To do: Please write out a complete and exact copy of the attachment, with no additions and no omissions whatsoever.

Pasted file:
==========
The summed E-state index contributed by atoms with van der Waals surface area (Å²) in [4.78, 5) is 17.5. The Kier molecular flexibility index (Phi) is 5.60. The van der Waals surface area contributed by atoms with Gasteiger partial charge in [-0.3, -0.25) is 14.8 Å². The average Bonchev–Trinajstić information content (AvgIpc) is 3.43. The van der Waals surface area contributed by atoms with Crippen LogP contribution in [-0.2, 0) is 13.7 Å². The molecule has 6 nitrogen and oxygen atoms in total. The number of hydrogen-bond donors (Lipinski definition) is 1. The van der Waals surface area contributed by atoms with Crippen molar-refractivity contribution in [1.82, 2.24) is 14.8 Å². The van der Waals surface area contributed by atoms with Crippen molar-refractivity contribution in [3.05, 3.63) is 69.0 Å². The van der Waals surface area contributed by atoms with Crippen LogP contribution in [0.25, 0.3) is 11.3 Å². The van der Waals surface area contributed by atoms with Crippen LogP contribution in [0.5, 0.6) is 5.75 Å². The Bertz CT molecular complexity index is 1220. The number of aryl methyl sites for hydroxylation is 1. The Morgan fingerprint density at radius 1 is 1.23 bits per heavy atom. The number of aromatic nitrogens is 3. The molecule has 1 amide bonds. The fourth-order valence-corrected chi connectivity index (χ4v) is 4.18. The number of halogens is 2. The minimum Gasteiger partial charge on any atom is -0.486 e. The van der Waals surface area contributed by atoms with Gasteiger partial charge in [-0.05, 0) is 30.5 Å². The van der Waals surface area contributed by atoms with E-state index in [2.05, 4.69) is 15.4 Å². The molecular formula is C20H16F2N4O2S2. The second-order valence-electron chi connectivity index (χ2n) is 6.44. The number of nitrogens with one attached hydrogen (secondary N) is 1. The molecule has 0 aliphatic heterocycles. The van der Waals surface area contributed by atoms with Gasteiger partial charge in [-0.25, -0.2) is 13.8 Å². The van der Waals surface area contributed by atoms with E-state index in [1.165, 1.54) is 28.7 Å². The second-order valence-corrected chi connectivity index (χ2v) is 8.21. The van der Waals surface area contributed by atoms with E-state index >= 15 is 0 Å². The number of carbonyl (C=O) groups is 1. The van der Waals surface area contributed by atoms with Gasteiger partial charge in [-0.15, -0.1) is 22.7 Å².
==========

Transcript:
The summed E-state index contributed by atoms with van der Waals surface area (Å²) in [4.78, 5) is 17.5. The Kier molecular flexibility index (Phi) is 5.60. The van der Waals surface area contributed by atoms with Gasteiger partial charge in [-0.3, -0.25) is 14.8 Å². The average Bonchev–Trinajstić information content (AvgIpc) is 3.43. The van der Waals surface area contributed by atoms with Crippen LogP contribution in [-0.2, 0) is 13.7 Å². The molecule has 6 nitrogen and oxygen atoms in total. The number of hydrogen-bond donors (Lipinski definition) is 1. The van der Waals surface area contributed by atoms with Crippen molar-refractivity contribution in [1.82, 2.24) is 14.8 Å². The van der Waals surface area contributed by atoms with Crippen molar-refractivity contribution in [3.05, 3.63) is 69.0 Å². The van der Waals surface area contributed by atoms with Crippen LogP contribution in [0.25, 0.3) is 11.3 Å². The van der Waals surface area contributed by atoms with Crippen LogP contribution in [0.5, 0.6) is 5.75 Å². The Bertz CT molecular complexity index is 1220. The number of aryl methyl sites for hydroxylation is 1. The Morgan fingerprint density at radius 1 is 1.23 bits per heavy atom. The number of aromatic nitrogens is 3. The molecule has 1 amide bonds. The fourth-order valence-corrected chi connectivity index (χ4v) is 4.18. The number of halogens is 2. The minimum Gasteiger partial charge on any atom is -0.486 e. The van der Waals surface area contributed by atoms with Gasteiger partial charge in [-0.05, 0) is 30.5 Å². The van der Waals surface area contributed by atoms with E-state index in [2.05, 4.69) is 15.4 Å². The molecular formula is C20H16F2N4O2S2. The second-order valence-electron chi connectivity index (χ2n) is 6.44. The number of nitrogens with one attached hydrogen (secondary N) is 1. The molecule has 0 aliphatic heterocycles. The van der Waals surface area contributed by atoms with Gasteiger partial charge in [-0.25, -0.2) is 13.8 Å². The van der Waals surface area contributed by atoms with E-state index in [1.165, 1.54) is 28.7 Å². The second-order valence-corrected chi connectivity index (χ2v) is 8.21. The van der Waals surface area contributed by atoms with E-state index >= 15 is 0 Å². The number of carbonyl (C=O) groups is 1. The van der Waals surface area contributed by atoms with Gasteiger partial charge in [-0.15, -0.1) is 22.7 Å².